by Trey Kovacks & F. Vincent Vernuccio
Politicians and interest groups playing the gender card to push their agendas is nothing new. But recently, it seems to be getting harder, as they are grasping at straws. Rep. Donna F. Edwards (D-Md.) recently introduced legislation to increase the tipped minimum wage—the base a restaurant must pay its workers before the employee receives cash tips—claiming that restaurant workers’ wages, especially female worker’s wages, have been stagnant for years. Yet a quick look at the facts shows their claims do not stand up to scrutiny.
Rep. Edwards teamed up with the labor advocacy group Restaurant Opportunities Centers United (ROC) to push the bill. ROC, which has strong ties to unions such as UNITE-HERE, uses pressure and intimidation tactics to force restaurants into acceding to union demands. It has received large settlements from restaurants who see paying them to go away as less costly than an expensive court battle.
On February 13, ROC held a congressional briefing, “Gender Equality in the restaurant Industry,” at which speakers equated the tipped minimum wage with gender discrimination, and thus claimed that the restaurant industry discriminates against women because they constitute a majority of all wait staff. No doubt ROC will use those claims—and its political connections—to harass restaurants that do not give into its demands.
ROC’s supporting evidence derives from its new study, “Tipped over the Edge,” which supposedly “documents the gender inequity that results from the low wage paid to tipped employees even as the industry continues to profit.” The study provides statistics to help bolster support for Rep. Edwards’s Working for Adequate Gains for Employment in Services (WAGES) Act (H.R. 631). The Act would raise the national tipped minimum wage from $2.13 an hour to $5.50 an hour within two years.
ROC and Rep. Edwards’s gender wage discrimination argument relies heavily on the myth that there is no upward mobility in the industry. Ironically, two of the speakers at the ROC briefing debunked this myth, however unwittingly. Rep. Edwards recalled how she waited tables when she was younger. Another speaker told of how she worked in almost every aspect of the industry before eventually owning a Mexican Restaurant in New York, telling the crowd, “I have never forgotten what it was like to start at the bottom.” [Emphasis added]
Notwithstanding a former waitress eventually winning a seat in Congress and another owning a New York Restaurant, at the ROC briefing, one of the speakers claimed that, “tipped workers [a majority of whom are women] haven’t received a raise in 20 years.” The authors of the ROC study lament, “Unfortunately, under the federal minimum wage for tipped employers, millions of restaurant workers, including waitresses and servers, are only making $2.13 per hour, a mere $4,430 per year.”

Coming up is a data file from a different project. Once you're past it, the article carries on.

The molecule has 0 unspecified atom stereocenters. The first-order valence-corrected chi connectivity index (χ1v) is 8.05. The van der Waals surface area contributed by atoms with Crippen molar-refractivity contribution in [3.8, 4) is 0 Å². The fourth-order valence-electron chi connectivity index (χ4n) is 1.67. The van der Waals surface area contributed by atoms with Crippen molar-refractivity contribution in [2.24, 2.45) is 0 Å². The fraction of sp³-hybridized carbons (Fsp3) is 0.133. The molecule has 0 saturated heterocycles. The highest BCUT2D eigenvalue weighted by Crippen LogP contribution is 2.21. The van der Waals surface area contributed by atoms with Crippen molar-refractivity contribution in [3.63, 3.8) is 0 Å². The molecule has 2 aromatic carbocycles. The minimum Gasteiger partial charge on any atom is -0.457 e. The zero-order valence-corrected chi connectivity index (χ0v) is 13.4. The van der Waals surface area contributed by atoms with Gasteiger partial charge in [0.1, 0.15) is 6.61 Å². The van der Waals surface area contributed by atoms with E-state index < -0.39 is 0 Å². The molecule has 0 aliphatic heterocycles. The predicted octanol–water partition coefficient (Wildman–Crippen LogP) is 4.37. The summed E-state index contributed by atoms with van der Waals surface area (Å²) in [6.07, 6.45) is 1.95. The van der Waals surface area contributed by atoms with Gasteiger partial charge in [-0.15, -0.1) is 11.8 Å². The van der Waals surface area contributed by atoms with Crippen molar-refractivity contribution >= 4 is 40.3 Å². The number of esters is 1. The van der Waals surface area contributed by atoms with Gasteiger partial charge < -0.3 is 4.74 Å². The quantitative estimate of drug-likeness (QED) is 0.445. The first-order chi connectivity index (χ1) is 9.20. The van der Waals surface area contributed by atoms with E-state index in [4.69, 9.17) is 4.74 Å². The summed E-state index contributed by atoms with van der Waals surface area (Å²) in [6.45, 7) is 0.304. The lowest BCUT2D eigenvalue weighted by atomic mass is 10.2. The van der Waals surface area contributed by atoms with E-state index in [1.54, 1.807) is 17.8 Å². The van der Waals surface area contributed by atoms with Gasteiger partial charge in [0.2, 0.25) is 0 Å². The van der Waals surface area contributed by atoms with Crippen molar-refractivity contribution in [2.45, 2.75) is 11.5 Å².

Unfortunately for ROC and Edwards, this argument does not hold water. First, the Federal Labor Standards Act stipulates that if tips do not equal the federal minimum wage the employer must make up the difference. Therefore, it is already illegal for waiters to earn less than $7.25 an hour, no less a measly $2.13 per hour.
Second, the line of reasoning that says that tipped workers have not received a raise in 20 years is fundamentally flawed. It assumes, over 20 years, tips for restaurant wait staff never increased. That is impossible; tips are a percentage of the bill, and as the cost of dining out since 1992 has increased, so have tips.
Third, government mandates imposing above-market wages are inherently flawed. Diana Furchtgott-Roth, former chief economist at the U.S. Department of Labor and now a senior fellow at the Manhattan Institute, has long argued that raising the minimum wage hurts the very workers it is trying to help. She recently noted that it “prevents workers getting their foot on the bottom of the career ladder. The federal government is essentially taking away the right to work for low-skill workers.” The same is true for raising the tipped minimum wage. If the tipped minimum wage is raised restaurants would not be able to hire as many workers making that wage.
A raise in the tipped minimum wage would then adversely affect the very women ROC and Rep. Edwards purport to be trying to help. The WAGE Act will disproportionately increase unemployment and restrict entry into the restaurant job market for women. ROC’s and Rep. Edwards’s politically motivated agenda would cause women greater harm than good.
Trey Kovacs is a Policy Analyst at the Competitive Enterprise Institute (CEI.)F. Vincent Vernuccio is Labor Policy Counsel at CEI